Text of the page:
Trump has a track record of championing making money over punishing wrong-doers. Consider this episode where he wanted a convicted rapist to avoid prison time so his casino could profit off of his boxing match--

Trump and Tyson are old friends who did business together in the late 1980s, when the real estate mogul promoted and hosted several of Tyson's fights at his Atlantic City casinos and even fashioned himself for a time as the boxer's "business adviser." And in a largely forgotten episode, Trump came to the boxer's aid during one the darkest moments of Tyson's careerâ"his 1992 conviction for raping a beauty queen. To save the champ from being locked up, Trump pitched a highly controversial proposal that would have essentially allowed Tyson to buy his way out of prison.

Comment protecting capabilities (Score 1) 404

Your premise in denouncing the report is that the methodology employed is not as sophisticated as you expect Russia to be capable of. You should consider and acknowledge a couple of espionage realities:

The spearphishing employed against Podesta worked and was trackable. The report is not going to talk about the hacking attempts that did not work and were not trackable. As in the case of the Tempest vans you reference. Because the report does not mention Tempest vans does not mean they are not driving around.

Intelligence agencies will only release info that does not compromise their capabilities of collecting intelligence. If they were to release a transcript of a private office conversation between Putin and Paul Manafort containing details of the hacking, then Putin would realize there is a bug in his office and clear it out. The confidence of these US intelligence agencies that Russia was meddling in the recent election is buttressed by information collected that can't be released without divulging the source mechanism for its collection. What you see in the report is safe information to release.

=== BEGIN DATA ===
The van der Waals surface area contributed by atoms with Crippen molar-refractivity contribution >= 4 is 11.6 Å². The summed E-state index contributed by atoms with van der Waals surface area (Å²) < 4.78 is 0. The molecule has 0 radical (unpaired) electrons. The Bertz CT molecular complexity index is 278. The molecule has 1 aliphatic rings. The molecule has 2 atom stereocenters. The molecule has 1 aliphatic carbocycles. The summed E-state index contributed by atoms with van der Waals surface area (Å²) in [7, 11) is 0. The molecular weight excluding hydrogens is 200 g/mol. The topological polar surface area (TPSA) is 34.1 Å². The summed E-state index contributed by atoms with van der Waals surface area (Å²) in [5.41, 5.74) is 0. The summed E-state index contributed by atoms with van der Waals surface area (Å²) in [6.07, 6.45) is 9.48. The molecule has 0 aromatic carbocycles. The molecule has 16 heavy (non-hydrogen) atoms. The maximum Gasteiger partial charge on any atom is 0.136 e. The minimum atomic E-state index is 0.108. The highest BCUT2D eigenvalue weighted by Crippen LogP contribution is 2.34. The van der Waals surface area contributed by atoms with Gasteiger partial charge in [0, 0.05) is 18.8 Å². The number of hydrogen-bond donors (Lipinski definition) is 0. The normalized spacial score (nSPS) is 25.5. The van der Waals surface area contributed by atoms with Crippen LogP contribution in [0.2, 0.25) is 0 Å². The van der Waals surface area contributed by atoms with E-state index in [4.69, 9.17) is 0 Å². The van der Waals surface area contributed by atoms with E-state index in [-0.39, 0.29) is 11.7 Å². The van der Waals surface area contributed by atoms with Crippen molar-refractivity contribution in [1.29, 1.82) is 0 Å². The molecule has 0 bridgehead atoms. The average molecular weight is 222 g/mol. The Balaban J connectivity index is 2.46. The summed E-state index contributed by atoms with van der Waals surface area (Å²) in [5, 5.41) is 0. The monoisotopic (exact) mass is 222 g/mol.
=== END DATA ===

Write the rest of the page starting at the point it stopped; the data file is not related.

Comment Re:Pointless (Score 1) 531

Carnival get's the leftovers, who will complain when poked. There are very few talented people working there for long.

Well, that may be true, but I wonder whether it's because of the qualifications of the staff, or whether the environment sucks so bad that the good people leave after a short stay. If so, that's the company selecting for poor employees.

I'm not IT, but any modern company who treats it as mere overhead does so at their own peril. Remember back in June when SouthWest had computer issues? "Flight delays across our network have resulted in 600-700 canceled and delayed flights". That cost the airline a lot of money and hassle.

Then you think about companies being hacked... you can literally bankrupt the company if you are hacked big time.

Does every IT department need to be all A-Team people? No, and in fact people like that might end up being bored in some shops. But a good solid team that can be depended on for reliable uptime and quick reaction when stuff does go wrong? Seems pretty important to me.

And offshoring like Carnival is doing? Why would you want to put the fate of the company in some external company that you have no control over day-to-day? Yeah, great, you can fire them when a major IT problem hurts you, and you might even be able to recover some of the losses in a lawsuit, but me, I'd much rather put together a solid team of people who have loyalty to the company and can be depended upon to do a good solid job.

Comment Re:Shoe on other foot (Score 1) 531

Until the robot factories are mass producing killdroids, the people still have the edge in terms of power.

So, say, 6 months from now :-(

Seriously, we're already pretty far down the road of marginalized citizens, and no major riots yet. As much as I'd like to see people stand up and not take it anymore, I'm not holding my breath.

Slashdot Top Deals

I'm a Lisp variable -- bind me!